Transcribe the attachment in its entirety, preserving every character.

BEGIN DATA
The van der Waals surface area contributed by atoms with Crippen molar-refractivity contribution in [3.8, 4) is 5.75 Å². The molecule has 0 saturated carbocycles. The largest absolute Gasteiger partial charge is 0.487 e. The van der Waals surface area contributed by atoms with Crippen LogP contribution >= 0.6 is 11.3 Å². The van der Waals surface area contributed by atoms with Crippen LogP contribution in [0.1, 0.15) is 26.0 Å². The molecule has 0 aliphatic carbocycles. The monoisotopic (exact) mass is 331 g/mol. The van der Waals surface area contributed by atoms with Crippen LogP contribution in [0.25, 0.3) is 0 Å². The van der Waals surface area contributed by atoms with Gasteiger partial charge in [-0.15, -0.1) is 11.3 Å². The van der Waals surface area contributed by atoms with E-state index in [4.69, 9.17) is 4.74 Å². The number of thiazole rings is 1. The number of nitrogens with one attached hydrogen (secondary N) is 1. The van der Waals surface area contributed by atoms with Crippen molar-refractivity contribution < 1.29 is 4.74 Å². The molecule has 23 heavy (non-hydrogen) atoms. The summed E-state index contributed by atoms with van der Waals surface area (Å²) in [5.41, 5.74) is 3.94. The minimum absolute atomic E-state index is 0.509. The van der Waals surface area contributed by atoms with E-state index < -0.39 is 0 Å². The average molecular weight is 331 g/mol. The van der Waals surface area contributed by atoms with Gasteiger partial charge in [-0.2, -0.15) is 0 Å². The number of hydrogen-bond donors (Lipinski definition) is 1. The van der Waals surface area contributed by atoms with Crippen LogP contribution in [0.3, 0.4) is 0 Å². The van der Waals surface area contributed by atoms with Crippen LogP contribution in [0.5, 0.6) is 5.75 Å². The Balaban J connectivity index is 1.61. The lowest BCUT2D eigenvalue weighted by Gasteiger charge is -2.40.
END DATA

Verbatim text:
The van der Waals surface area contributed by atoms with Crippen molar-refractivity contribution in [3.8, 4) is 5.75 Å². The molecule has 0 saturated carbocycles. The largest absolute Gasteiger partial charge is 0.487 e. The van der Waals surface area contributed by atoms with Crippen LogP contribution >= 0.6 is 11.3 Å². The van der Waals surface area contributed by atoms with Crippen LogP contribution in [0.1, 0.15) is 26.0 Å². The molecule has 0 aliphatic carbocycles. The monoisotopic (exact) mass is 331 g/mol. The van der Waals surface area contributed by atoms with Crippen LogP contribution in [0.25, 0.3) is 0 Å². The van der Waals surface area contributed by atoms with Gasteiger partial charge in [-0.15, -0.1) is 11.3 Å². The van der Waals surface area contributed by atoms with E-state index in [4.69, 9.17) is 4.74 Å². The number of thiazole rings is 1. The number of nitrogens with one attached hydrogen (secondary N) is 1. The van der Waals surface area contributed by atoms with Crippen molar-refractivity contribution < 1.29 is 4.74 Å². The molecule has 23 heavy (non-hydrogen) atoms. The summed E-state index contributed by atoms with van der Waals surface area (Å²) in [5.41, 5.74) is 3.94. The minimum absolute atomic E-state index is 0.509. The van der Waals surface area contributed by atoms with E-state index < -0.39 is 0 Å². The average molecular weight is 331 g/mol. The van der Waals surface area contributed by atoms with Gasteiger partial charge in [-0.2, -0.15) is 0 Å². The number of hydrogen-bond donors (Lipinski definition) is 1. The van der Waals surface area contributed by atoms with Crippen LogP contribution in [0.3, 0.4) is 0 Å². The van der Waals surface area contributed by atoms with Crippen LogP contribution in [0.5, 0.6) is 5.75 Å². The Balaban J connectivity index is 1.61. The lowest BCUT2D eigenvalue weighted by Gasteiger charge is -2.40.